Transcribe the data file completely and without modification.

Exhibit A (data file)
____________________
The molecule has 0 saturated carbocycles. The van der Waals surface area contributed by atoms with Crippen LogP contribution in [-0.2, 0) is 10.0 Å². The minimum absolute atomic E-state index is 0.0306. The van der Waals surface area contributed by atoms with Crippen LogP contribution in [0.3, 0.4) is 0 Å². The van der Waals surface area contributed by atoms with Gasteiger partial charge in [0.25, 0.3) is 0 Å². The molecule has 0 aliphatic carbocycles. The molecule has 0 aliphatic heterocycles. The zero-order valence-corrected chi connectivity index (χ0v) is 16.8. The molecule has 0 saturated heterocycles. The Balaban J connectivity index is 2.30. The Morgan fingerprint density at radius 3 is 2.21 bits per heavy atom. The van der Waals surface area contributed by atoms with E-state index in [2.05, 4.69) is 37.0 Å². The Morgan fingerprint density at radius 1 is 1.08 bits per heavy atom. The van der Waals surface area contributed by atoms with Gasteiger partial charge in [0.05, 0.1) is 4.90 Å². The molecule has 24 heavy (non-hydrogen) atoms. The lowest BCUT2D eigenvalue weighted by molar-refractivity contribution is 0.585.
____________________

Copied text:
The molecule has 0 saturated carbocycles. The van der Waals surface area contributed by atoms with Crippen LogP contribution in [-0.2, 0) is 10.0 Å². The minimum absolute atomic E-state index is 0.0306. The van der Waals surface area contributed by atoms with Crippen LogP contribution in [0.3, 0.4) is 0 Å². The van der Waals surface area contributed by atoms with Gasteiger partial charge in [0.25, 0.3) is 0 Å². The molecule has 0 aliphatic carbocycles. The molecule has 0 aliphatic heterocycles. The zero-order valence-corrected chi connectivity index (χ0v) is 16.8. The molecule has 0 saturated heterocycles. The Balaban J connectivity index is 2.30. The Morgan fingerprint density at radius 3 is 2.21 bits per heavy atom. The van der Waals surface area contributed by atoms with E-state index in [2.05, 4.69) is 37.0 Å². The Morgan fingerprint density at radius 1 is 1.08 bits per heavy atom. The van der Waals surface area contributed by atoms with Gasteiger partial charge in [0.05, 0.1) is 4.90 Å². The molecule has 24 heavy (non-hydrogen) atoms. The lowest BCUT2D eigenvalue weighted by molar-refractivity contribution is 0.585.